MATTHEW TEAGUE, Staff Writer
KITTRELL -- The scene
does seem a little absurd. Laughable, even. But
Janet Burleson keeps her jaw set, as she parades
around the back yard. Twinkie the miniature horse
leads her around various obstacles in the yard.
Twinkie is wearing a
little outfit, which seems appropriate for the
world's first guide horse. It's part harness, part
cape, and reads, "Service Animal In
Training." When she wears it, she is not to
eat, play or be petted.
Right now, Twinkie is
demonstrating her skills. She obeys Janet
Burleson's commands, and steers around the fence.
She's the first of her kind.
"Look at her,"
Janet's husband, Don, says proudly as he watches
from the patio. "Beautiful."
By day, the Burlesons are
mild-mannered computer specialists. In their off
time they train horses and plan to change the
world. Here is the upshot of what they propose:
Guide mini-horses will revolutionize the way blind
people get around.
Stranger things have
happened. Capuchin monkeys, for example, can
perform complex services for disabled people.
"They're very smart monkeys," said Julio
Marques, who researches animal intelligence at the
University of Illinois. "They can open doors,
bring you a drink, answer the phone.
Then there was the famous
Guide Parrot in California. He would run from side
to side on his owner's shoulders, ringing tiny
bells to indicate in what direction to walk.
That's fine, you might
say. But when it comes to leading the blind,
what's wrong with the good old-fashioned German
For starters, both dogs
and horses cost about $25,000 to buy and train.
But dogs must retire after about 10 years, whereas
horses can put in 30. Also, horses have huge eyes,
on the sides of their heads, so they can see about
350 degrees -- a view that includes everything but
their own tails. Also, they don't get fleas, and
don't shed as much as a pooch.
Mini-horses are a little
more than 2 feet tall and can be kept by anyone
with a small yard. "Yeah," Don Burleson
says with a chuckle. "Good-bye lawn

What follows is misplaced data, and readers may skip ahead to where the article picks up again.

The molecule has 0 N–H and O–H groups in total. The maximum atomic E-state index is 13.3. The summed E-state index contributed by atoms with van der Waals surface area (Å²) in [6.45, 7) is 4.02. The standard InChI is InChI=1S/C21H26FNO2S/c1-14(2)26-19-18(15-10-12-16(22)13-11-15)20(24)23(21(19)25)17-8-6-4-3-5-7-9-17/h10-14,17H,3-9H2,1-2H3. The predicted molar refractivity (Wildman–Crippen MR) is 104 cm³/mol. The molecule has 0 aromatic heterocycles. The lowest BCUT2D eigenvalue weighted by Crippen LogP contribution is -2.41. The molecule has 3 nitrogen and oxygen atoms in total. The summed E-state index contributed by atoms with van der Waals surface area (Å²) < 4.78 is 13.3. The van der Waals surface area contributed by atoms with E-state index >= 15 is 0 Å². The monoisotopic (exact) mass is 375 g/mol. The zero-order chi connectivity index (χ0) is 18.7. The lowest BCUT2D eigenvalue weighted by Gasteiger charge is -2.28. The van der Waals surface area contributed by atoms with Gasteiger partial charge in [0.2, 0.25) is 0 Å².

Photo By Robert MillerAndrew Burleson hands
the keys to his father, Don Burleson, as they
leave a training session for Twinkie at Crabtree
Don Burleson says the idea of guide mini-horses came to
him when a horse he was riding in New York City stopped on
its own accord at a red light. He now has four minis, and
regularly takes Twinkie to Crabtree Valley Mall for
training sessions. "Kids love her," he says.
Animal authorities were skeptical
but curious when they heard of Burleson's experiment. Most
thought it was a joke. Debbie Jackson works with the state
Division of Services for the Blind, and tried hard to get
her mind around the concept, but snickered just the same.
"Little ... horses ... right?" she said
Wednesday. "Well, now, that is intriguing."
She said the DSB would be
interested in hosting a demonstration by Twinkie.
Russell Post, head trainer for
Guiding Eyes -- perhaps the largest dog-training school in
the world -- said he would send a representative from New
York to see such a demonstration. "Oh, most
definitely," he said, when he figured out the
Burlesons were for real. "My receptionist told me
about it, and we've had some pretty bad jokes flying
Beyond the novelty of the idea,
Post said, guide mini-horses hold little promise. He gave
a long list of decisions guide dogs make moment to moment,
and challenged any horse to do the same. "I've never
known a horse that couldn't be spooked," Post said.
"And when you're standing in the middle of a
four-lane highway, there's a lot of spookiness. Also, dogs
can be house trained."